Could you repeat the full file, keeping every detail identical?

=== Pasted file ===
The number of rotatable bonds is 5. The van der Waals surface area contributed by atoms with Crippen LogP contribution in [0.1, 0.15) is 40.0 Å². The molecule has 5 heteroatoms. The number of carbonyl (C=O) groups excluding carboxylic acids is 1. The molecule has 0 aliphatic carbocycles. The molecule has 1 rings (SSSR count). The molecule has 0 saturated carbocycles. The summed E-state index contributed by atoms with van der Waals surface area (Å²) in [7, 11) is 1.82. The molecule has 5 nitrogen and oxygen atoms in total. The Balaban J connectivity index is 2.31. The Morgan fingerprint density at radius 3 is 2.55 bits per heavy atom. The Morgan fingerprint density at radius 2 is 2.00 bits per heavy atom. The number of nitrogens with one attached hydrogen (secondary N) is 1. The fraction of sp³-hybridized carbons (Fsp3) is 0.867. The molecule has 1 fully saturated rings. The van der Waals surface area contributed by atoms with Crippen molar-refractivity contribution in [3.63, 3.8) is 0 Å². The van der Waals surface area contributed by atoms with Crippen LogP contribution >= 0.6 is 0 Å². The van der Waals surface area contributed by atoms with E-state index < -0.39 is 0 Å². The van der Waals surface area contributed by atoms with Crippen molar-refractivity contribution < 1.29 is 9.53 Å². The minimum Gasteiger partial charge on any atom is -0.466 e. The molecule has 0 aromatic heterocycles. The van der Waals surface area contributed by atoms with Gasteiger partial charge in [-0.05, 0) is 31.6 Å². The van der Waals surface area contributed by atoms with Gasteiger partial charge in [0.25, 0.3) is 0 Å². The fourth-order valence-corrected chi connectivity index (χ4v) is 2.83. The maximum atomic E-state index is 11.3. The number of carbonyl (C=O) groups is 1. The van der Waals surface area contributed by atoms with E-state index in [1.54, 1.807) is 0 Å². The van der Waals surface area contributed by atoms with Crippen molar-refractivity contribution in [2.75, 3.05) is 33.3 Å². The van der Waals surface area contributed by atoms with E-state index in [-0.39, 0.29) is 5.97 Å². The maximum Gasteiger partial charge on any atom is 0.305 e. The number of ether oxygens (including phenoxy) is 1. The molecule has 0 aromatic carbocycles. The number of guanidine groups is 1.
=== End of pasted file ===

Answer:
The number of rotatable bonds is 5. The van der Waals surface area contributed by atoms with Crippen LogP contribution in [0.1, 0.15) is 40.0 Å². The molecule has 5 heteroatoms. The number of carbonyl (C=O) groups excluding carboxylic acids is 1. The molecule has 0 aliphatic carbocycles. The molecule has 1 rings (SSSR count). The molecule has 0 saturated carbocycles. The summed E-state index contributed by atoms with van der Waals surface area (Å²) in [7, 11) is 1.82. The molecule has 5 nitrogen and oxygen atoms in total. The Balaban J connectivity index is 2.31. The Morgan fingerprint density at radius 3 is 2.55 bits per heavy atom. The Morgan fingerprint density at radius 2 is 2.00 bits per heavy atom. The number of nitrogens with one attached hydrogen (secondary N) is 1. The fraction of sp³-hybridized carbons (Fsp3) is 0.867. The molecule has 1 fully saturated rings. The van der Waals surface area contributed by atoms with Crippen molar-refractivity contribution in [3.63, 3.8) is 0 Å². The van der Waals surface area contributed by atoms with Crippen LogP contribution >= 0.6 is 0 Å². The van der Waals surface area contributed by atoms with E-state index < -0.39 is 0 Å². The van der Waals surface area contributed by atoms with Crippen molar-refractivity contribution < 1.29 is 9.53 Å². The minimum Gasteiger partial charge on any atom is -0.466 e. The molecule has 0 aromatic heterocycles. The van der Waals surface area contributed by atoms with Gasteiger partial charge in [-0.05, 0) is 31.6 Å². The van der Waals surface area contributed by atoms with Gasteiger partial charge in [0.25, 0.3) is 0 Å². The fourth-order valence-corrected chi connectivity index (χ4v) is 2.83. The maximum atomic E-state index is 11.3. The number of carbonyl (C=O) groups is 1. The van der Waals surface area contributed by atoms with E-state index in [1.54, 1.807) is 0 Å². The van der Waals surface area contributed by atoms with Crippen molar-refractivity contribution in [2.75, 3.05) is 33.3 Å². The van der Waals surface area contributed by atoms with E-state index in [-0.39, 0.29) is 5.97 Å². The maximum Gasteiger partial charge on any atom is 0.305 e. The number of ether oxygens (including phenoxy) is 1. The molecule has 0 aromatic carbocycles. The number of guanidine groups is 1.